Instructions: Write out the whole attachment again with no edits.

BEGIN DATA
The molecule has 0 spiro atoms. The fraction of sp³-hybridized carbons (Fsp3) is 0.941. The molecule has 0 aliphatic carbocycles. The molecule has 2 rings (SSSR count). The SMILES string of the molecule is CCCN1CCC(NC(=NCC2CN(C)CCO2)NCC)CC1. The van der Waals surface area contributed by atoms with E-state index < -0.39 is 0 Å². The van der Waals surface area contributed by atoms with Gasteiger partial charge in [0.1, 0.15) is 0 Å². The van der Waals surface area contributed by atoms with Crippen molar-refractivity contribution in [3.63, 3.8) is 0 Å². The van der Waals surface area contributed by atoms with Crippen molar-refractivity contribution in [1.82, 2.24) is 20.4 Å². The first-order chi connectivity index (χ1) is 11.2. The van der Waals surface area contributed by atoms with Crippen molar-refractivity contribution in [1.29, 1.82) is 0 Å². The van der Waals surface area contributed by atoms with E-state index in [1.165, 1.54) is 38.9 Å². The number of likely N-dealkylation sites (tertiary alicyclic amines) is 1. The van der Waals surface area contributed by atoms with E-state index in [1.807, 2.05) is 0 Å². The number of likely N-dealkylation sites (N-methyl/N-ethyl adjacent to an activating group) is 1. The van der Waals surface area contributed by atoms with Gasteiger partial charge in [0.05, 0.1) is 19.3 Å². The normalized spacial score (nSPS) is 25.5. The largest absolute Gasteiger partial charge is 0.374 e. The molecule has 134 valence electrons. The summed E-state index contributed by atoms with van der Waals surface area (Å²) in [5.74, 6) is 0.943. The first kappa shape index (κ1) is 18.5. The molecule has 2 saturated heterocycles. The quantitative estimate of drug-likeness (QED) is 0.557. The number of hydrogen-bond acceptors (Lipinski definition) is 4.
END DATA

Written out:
The molecule has 0 spiro atoms. The fraction of sp³-hybridized carbons (Fsp3) is 0.941. The molecule has 0 aliphatic carbocycles. The molecule has 2 rings (SSSR count). The SMILES string of the molecule is CCCN1CCC(NC(=NCC2CN(C)CCO2)NCC)CC1. The van der Waals surface area contributed by atoms with E-state index < -0.39 is 0 Å². The van der Waals surface area contributed by atoms with Gasteiger partial charge in [0.1, 0.15) is 0 Å². The van der Waals surface area contributed by atoms with Crippen molar-refractivity contribution in [3.63, 3.8) is 0 Å². The van der Waals surface area contributed by atoms with Crippen molar-refractivity contribution in [1.82, 2.24) is 20.4 Å². The first-order chi connectivity index (χ1) is 11.2. The van der Waals surface area contributed by atoms with Crippen molar-refractivity contribution in [1.29, 1.82) is 0 Å². The van der Waals surface area contributed by atoms with E-state index in [1.165, 1.54) is 38.9 Å². The number of likely N-dealkylation sites (tertiary alicyclic amines) is 1. The van der Waals surface area contributed by atoms with E-state index in [1.807, 2.05) is 0 Å². The number of likely N-dealkylation sites (N-methyl/N-ethyl adjacent to an activating group) is 1. The van der Waals surface area contributed by atoms with Gasteiger partial charge in [0.05, 0.1) is 19.3 Å². The normalized spacial score (nSPS) is 25.5. The largest absolute Gasteiger partial charge is 0.374 e. The molecule has 134 valence electrons. The summed E-state index contributed by atoms with van der Waals surface area (Å²) in [5.74, 6) is 0.943. The first kappa shape index (κ1) is 18.5. The molecule has 2 saturated heterocycles. The quantitative estimate of drug-likeness (QED) is 0.557. The number of hydrogen-bond acceptors (Lipinski definition) is 4.